Article written by Julie Barrows, owner of Windermere Real Estate / Mercer Island.
Seattle area real estate paid off big yet again in 2017 with a 14.1% median price increase to $708,000. In fact, over the past five years, prices are up 58.7%. A Seattle house that was $446,000 in 2013 would sell for a whopping $708,000 today, or $262,000 more.
Grappling with gridlock and buyer push-back over steeply escalating prices, Seattle saw the strongest price growth in neighborhoods further from the downtown core—namely South Seattle, Shoreline, and West Seattle. These more affordable regions offered home buyers more for their money than many of the core in-city hoods…although the quaint, inviting homes with signature “Seattle Charm” are pretty hard to pass up.
The median sale price on Mercer Island increased 17.1% (to $1,546,000) over 2016. Lack of available housing was the biggest contributor in driving prices up in this often-coveted island community nestled in the heart of the metro region between Seattle and Bellevue.
New residential development regulations implemented in November impacted the size and placement of new construction and remodeled homes. Given the current buyer demand in the Mercer Island market, the new restrictions generally only affected values where total building size was significantly diminished.
Median price appreciation on the Eastside fared even better than Seattle with year-over-year prices up 15.2% to $868,000. Over the past five years, prices are up 54.8%.
The entire Eastside—comprised primarily of the cities of Bellevue, Medina, Clyde Hill, Yarrow Point, Hunts Point, Kirkland, Issaquah, Redmond, Sammamish, Woodinville, Carnation and Duvall—grew at a frenzied pace as buyers competed for fewer and fewer homes in Seattle’s newer and more spacious neighboring Eastside region. Those communities closest to the metro core and I-90/520 arterials fared best but homeowners in more remote Eastside neighborhoods are hardly complaining.
Challenged by increasing building and shoreline restrictions, aging housing stock, and an extreme scheduling backlog for quality contractors, waterfront buyers found fewer modern turn-key homes, in ideal settings, to capture their interest. Waterfront that ‘checked all the boxes’ was in high demand—commanding top prices in 2017—while those requiring considerable renovation/rebuild sat stagnant on the market or sold at well below prior market prices. Don’t expect this to turn around until builders and remodelers become more readily available.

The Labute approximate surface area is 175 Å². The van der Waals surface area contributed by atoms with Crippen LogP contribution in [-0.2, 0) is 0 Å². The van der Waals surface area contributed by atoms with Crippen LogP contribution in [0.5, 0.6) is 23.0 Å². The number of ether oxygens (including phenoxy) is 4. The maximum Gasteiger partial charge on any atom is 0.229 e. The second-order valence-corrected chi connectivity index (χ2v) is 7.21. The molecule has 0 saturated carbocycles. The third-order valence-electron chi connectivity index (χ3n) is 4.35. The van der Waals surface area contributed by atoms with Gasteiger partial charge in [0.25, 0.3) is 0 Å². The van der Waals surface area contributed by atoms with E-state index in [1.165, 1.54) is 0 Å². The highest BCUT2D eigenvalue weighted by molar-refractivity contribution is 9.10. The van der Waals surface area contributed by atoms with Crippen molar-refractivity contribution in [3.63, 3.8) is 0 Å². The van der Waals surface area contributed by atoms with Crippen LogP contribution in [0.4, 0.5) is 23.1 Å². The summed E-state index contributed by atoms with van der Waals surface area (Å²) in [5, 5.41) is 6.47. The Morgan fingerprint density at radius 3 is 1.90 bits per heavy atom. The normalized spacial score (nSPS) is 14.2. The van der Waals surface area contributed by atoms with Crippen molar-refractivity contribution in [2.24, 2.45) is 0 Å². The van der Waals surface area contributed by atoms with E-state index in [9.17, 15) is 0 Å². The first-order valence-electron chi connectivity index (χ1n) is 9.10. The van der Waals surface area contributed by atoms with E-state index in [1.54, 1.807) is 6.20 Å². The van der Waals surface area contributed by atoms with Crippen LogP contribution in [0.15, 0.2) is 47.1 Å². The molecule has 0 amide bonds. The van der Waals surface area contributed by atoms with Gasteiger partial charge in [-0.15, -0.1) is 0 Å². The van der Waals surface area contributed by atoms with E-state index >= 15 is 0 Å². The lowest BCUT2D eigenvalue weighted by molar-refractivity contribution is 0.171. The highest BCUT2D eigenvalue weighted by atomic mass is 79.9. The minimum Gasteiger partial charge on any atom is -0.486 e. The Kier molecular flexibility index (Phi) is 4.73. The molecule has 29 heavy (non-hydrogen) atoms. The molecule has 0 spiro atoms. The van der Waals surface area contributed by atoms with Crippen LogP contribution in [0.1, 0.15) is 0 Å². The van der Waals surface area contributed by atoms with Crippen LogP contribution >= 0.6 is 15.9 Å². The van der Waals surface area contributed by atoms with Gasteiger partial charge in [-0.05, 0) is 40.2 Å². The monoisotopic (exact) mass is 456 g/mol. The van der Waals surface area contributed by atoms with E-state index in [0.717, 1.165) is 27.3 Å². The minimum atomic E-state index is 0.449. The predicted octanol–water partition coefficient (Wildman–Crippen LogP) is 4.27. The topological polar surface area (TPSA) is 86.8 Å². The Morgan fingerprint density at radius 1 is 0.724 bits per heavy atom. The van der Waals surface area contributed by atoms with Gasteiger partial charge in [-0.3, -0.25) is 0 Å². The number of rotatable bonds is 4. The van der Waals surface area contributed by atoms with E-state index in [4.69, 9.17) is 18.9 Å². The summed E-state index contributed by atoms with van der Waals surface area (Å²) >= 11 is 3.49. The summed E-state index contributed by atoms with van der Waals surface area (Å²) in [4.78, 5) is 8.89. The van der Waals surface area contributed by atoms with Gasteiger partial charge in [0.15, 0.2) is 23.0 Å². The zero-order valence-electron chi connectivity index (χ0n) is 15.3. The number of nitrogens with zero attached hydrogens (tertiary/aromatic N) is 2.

In desperately short supply, condos have become a favorite, or the only option, for buyers looking for walkability, convenience, and affordability in one nifty little package. Experiencing one of their best years in decades, condo prices flourished in 2017 and will likely see similar gains in 2018. Well-run buildings with reasonable monthly dues, those with all the bells and whistles, and good proximity to essential services are especially popular right now.
Seattle area real estate paid off big yet again in 2017 with a 14.1% median price increase to $708,000. The Eastside fared even better—up 15.2% to $868,000. In fact, over the past five years, prices are up 58.7% and 54.8% respectively. A Seattle house that was $446,000 in 2013 would sell for a whopping $708,000 today, or $262,000 more.
Stack that up against nearly any other investment—oh, and don’t forget that gain is based on the value of the entire asset and not just what you invested in it (i.e. down payment and closing costs). If you purchased said home in 2013 for $446,000, putting 20% ($89,200) down and financing the remainder with about $10,000 in loan fees, you would have invested about $100,000 for a gain of $262,000. A 262% return in five years assuming no major improvements were made.
While 2018 should be another good year for real estate, it might not see the hefty appreciation gains of 2017. Expect to see some slowing and a build-up of inventory in the luxury sector while the tight supply of entry-level homes steals the attention (and dollars) of would-be buyers. Other big winners will be highly coveted one-level homes that allow boomers to age in place, and communities with high walkability or those adjacent to highly-reliable rapid transit.
Seattle’s higher cost of living (and traffic) may push telecommuters and retirees alike further from the Seattle-Bellevue metro region as they cash-in their blooming equity for a lower-cost lifestyle in the burbs and beyond—leaving the costlier in-city abodes to high-income earners who want the hip urban life despite the cost.
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